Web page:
Tuesday, August 13, 2013

Planning with the big picture in mind?

No matter what age child you teach, it is important that you are planning with purpose. Not flying by the seat of your pants. Over the years, I have seen teachers who are very good at making it look like they know what they are doing, except that under closer observation it was obvious that what they were doing was staying one step ahead of the kids. Not good. To make an impact on the learning of the individuals in your classes you have to plan. One of the best ways to do this is to develop the unit plan.

Unit plans are standards-based. Make sure that you have identified the standard(s) and broken it (them) down to its(their) components so that your unit plans address the standards of the content.

The unit plan helps you focus on the big picture of what you are trying to get the kids to understand. You identify a (flexible) time frame of about 10 days to three weeks. Create an essential question that is part of your goal for the students. This is an open-ended question that cannot be answered with a word, sentence, or a phrase. Other elements such as the key question (s) are important as well. I will come back to essential questions and key questions in another blog entry.

Within the design of the unit plan, it is important to identify essential vocabulary that is necessary for the students to understand to be successful at the essence of the unit. As a note, essential vocabulary cannot be 30 words. Narrow it down. Vocabulary drives lessons and understanding. Spend time with creating understanding of the content words, but not by memorizing lists.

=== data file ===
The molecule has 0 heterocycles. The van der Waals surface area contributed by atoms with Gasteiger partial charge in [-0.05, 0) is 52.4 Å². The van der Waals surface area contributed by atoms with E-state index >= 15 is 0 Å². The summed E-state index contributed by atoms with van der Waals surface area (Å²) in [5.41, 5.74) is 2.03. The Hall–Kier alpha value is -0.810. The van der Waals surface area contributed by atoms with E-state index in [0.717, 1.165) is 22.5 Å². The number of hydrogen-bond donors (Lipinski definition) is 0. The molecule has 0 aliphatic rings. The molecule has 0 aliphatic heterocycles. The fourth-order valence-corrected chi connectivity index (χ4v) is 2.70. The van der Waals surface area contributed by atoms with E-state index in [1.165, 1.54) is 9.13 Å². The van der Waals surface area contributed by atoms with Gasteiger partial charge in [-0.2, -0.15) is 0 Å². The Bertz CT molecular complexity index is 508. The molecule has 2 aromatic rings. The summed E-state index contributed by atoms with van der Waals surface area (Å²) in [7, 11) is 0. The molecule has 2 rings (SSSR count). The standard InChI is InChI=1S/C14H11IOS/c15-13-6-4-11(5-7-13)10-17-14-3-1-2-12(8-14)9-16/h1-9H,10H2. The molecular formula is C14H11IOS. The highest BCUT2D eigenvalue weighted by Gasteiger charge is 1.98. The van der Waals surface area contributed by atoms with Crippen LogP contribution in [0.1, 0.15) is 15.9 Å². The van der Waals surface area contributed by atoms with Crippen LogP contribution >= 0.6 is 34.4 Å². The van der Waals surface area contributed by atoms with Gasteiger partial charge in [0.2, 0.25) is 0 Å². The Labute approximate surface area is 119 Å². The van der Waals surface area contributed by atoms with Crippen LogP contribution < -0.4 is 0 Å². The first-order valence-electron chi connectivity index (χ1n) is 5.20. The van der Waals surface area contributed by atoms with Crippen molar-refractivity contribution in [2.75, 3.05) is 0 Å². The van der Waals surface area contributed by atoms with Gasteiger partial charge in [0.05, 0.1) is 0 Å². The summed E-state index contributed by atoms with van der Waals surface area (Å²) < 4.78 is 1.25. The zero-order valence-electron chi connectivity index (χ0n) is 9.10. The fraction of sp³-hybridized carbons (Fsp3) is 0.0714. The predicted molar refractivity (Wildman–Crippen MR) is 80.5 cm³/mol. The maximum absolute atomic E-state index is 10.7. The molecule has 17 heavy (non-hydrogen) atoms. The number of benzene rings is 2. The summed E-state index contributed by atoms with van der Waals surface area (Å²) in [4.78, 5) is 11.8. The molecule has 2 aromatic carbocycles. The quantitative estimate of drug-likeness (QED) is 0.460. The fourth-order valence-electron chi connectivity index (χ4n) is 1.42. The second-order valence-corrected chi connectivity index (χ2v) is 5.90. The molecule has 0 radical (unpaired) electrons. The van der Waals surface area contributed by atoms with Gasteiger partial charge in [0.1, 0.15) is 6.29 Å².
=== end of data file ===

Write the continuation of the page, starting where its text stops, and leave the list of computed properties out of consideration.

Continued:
A good practice is to create a section where you ask yourself, " How will I know that they are learning?"
Part of your answer will be how you will use formative assessment to check for understanding. This is extremely important! Teaching is about the students learning. You need to take time to determine what progress they are making. (As a note, this is where differentiation starts to become possible.)

Finally, you need to make a section that asks, "What will I do to make my lessons engaging?" This is not meant to be an essay, but two or three activities that you identify to get the students actively involved in the unit.

If you create a unit plan that addresses these areas, you have in writing something that will help you to address the needs of the kids and make sure that you are not taking shortcuts.

I have included a sample unit plan that you could modify for your own uses.

Remember that planning is not meant to be something that someone made you do. It is about creating a recipe for success for the kids! don't say...I don't have time. Just do it! (Apologies to NIKE).

Helpful resources:
Understanding By Design by Grant Wiggins and Jay McTighe